DNA Is The Linux Of The Natural World

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We probably all vaguely assume that computers will overthrow us someday, which may be why it's so unsettling to learn that computer code is evolving much like genetic code. By comparing bacterial genomes to Linux, researchers have found "survival of the fittest" acting in computer programming.


Sergei Maslov of Brookhaven National Laboratory and Stony Brook University grad student Tin Yau Pang looked at how different components in genomes and computer code survive. They noted that in both examples of complex systems, prevalent constituent parts become widespread by being so integral that they can't be removed. And they do this by contributing to reproduction, either directly or through expansions that make reproduction possible.

It makes sense that the more a gene or a specific program is used, the more future developments will depend on it as a given, but the surprising part is the similarity in frequency of use between important genes and computer programs. Maslov and Pang looked at 500 bacterial species and 2 million individual computers. They found that the frequency of certain genetic code being used in life-sustaining bacterial processes was extremely close to the frequency of installation of 200,000 Linux packages. Maslov explains:

We found that we can determine the number of crucial components – those without which other components couldn't function – by a simple calculation that holds true both in biological systems and computer systems . . . Bacteria are the ultimate BitTorrents of biology.

You find the number of key parts by taking the square root of the dependent components. But Maslov points out that this only holds for open source code, where evolution happens "naturally." Okay, definitely thinking our universe is a computer simulation now. [Brookhaven National Lab via PhysOrg]

Image credit: Shutterstock/isak55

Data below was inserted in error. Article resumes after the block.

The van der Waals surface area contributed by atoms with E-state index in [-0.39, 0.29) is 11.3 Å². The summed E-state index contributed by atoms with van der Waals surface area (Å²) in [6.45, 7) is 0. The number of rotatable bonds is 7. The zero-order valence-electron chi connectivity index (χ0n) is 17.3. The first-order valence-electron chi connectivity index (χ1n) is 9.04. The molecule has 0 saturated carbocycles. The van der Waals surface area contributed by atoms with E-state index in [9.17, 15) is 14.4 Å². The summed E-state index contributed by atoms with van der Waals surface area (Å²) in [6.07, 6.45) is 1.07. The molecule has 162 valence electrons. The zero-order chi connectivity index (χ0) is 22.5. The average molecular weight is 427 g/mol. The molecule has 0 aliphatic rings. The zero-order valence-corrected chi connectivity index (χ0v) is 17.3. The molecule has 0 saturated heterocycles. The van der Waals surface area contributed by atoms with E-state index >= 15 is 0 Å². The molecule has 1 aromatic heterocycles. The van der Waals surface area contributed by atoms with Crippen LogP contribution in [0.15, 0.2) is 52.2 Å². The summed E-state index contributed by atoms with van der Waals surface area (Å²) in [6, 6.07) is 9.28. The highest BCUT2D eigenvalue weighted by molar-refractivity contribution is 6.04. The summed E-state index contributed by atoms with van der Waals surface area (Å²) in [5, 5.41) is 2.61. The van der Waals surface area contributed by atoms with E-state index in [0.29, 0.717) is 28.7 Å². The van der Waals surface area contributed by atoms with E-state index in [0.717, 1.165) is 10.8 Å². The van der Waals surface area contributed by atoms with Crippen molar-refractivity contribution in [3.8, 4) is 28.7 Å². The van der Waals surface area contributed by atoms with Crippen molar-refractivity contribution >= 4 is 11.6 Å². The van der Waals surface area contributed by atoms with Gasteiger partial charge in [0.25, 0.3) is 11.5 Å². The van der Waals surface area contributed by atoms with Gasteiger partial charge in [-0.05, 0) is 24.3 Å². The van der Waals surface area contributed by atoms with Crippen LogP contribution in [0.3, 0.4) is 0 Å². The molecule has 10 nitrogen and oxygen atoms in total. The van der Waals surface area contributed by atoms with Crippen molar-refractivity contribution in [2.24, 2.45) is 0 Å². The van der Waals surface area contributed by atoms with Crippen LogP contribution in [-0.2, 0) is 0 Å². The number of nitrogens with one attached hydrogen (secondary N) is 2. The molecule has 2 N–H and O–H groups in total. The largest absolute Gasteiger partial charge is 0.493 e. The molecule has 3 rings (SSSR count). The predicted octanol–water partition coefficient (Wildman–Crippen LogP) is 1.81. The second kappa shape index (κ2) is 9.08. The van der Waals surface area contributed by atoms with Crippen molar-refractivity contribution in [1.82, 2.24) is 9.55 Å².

Evolution applies to ANYTHING with three properties:

1) Reproduction. If it has the ability to copy itself, it has this property. DNA does it and produces offspring, computer programs do it and produce copies of themselves.

2) Mutation. If the copies are not identical to the original, it has this property. DNA replication is imperfect, leading to mutations in the DNA of offspring all the time. Computer programs purposely mutate as you get new versions of a program, and then as one program borrows from another similar program (reproduction) but integrates the component differently (mutation).

3) Competition. If some external force alters the way the thing can reproduce depending on how it's mutated, it has this property. With biological organisms, other factors kill off those with inadequate properties, leading to the higher reproduction of those with better mutations. With computer programs, the leading competitive factor is sales: things that sell more stick around in future versions, things that sell less don't. These, in turn, are driven by how much the component influences ease-of-use and functionality.

Now, in my examples I used only biological systems and computer programs to relate this to the article. But the same applies to ANYTHING—living, dead, or otherwise—with those three simple properties. They will ALWAYS evolve.